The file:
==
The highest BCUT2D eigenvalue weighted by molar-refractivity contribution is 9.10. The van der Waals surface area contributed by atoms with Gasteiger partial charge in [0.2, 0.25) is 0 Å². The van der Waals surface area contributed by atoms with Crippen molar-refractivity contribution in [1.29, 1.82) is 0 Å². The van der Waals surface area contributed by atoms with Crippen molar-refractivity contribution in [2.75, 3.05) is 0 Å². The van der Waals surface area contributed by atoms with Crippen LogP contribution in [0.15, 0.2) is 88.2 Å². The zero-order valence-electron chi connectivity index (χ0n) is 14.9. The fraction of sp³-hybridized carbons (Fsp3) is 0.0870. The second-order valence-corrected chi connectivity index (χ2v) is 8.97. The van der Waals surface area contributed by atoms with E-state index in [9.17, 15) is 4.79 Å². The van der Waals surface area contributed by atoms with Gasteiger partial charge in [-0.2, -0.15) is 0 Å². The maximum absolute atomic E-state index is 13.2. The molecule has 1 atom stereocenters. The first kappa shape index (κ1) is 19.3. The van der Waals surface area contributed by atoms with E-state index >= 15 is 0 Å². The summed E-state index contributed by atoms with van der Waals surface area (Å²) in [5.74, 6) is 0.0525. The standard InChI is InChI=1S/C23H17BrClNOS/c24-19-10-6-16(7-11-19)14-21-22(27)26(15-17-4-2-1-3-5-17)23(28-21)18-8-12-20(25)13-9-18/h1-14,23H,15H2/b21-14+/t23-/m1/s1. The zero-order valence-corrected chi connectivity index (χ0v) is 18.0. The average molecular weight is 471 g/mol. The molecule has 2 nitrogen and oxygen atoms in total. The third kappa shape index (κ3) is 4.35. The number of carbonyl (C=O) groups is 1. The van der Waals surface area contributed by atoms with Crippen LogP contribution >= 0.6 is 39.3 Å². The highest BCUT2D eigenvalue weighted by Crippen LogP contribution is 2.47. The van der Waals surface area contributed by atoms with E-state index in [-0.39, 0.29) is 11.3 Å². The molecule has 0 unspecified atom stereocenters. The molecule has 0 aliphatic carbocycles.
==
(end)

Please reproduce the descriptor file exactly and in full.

The highest BCUT2D eigenvalue weighted by molar-refractivity contribution is 9.10. The van der Waals surface area contributed by atoms with Gasteiger partial charge in [0.2, 0.25) is 0 Å². The van der Waals surface area contributed by atoms with Crippen molar-refractivity contribution in [1.29, 1.82) is 0 Å². The van der Waals surface area contributed by atoms with Crippen molar-refractivity contribution in [2.75, 3.05) is 0 Å². The van der Waals surface area contributed by atoms with Crippen LogP contribution in [0.15, 0.2) is 88.2 Å². The zero-order valence-electron chi connectivity index (χ0n) is 14.9. The fraction of sp³-hybridized carbons (Fsp3) is 0.0870. The second-order valence-corrected chi connectivity index (χ2v) is 8.97. The van der Waals surface area contributed by atoms with E-state index in [9.17, 15) is 4.79 Å². The van der Waals surface area contributed by atoms with Gasteiger partial charge in [-0.2, -0.15) is 0 Å². The maximum absolute atomic E-state index is 13.2. The molecule has 1 atom stereocenters. The first kappa shape index (κ1) is 19.3. The van der Waals surface area contributed by atoms with E-state index >= 15 is 0 Å². The summed E-state index contributed by atoms with van der Waals surface area (Å²) in [5.74, 6) is 0.0525. The standard InChI is InChI=1S/C23H17BrClNOS/c24-19-10-6-16(7-11-19)14-21-22(27)26(15-17-4-2-1-3-5-17)23(28-21)18-8-12-20(25)13-9-18/h1-14,23H,15H2/b21-14+/t23-/m1/s1. The zero-order valence-corrected chi connectivity index (χ0v) is 18.0. The average molecular weight is 471 g/mol. The molecule has 2 nitrogen and oxygen atoms in total. The third kappa shape index (κ3) is 4.35. The number of carbonyl (C=O) groups is 1. The van der Waals surface area contributed by atoms with Crippen LogP contribution >= 0.6 is 39.3 Å². The highest BCUT2D eigenvalue weighted by Crippen LogP contribution is 2.47. The van der Waals surface area contributed by atoms with E-state index in [-0.39, 0.29) is 11.3 Å². The molecule has 0 unspecified atom stereocenters. The molecule has 0 aliphatic carbocycles.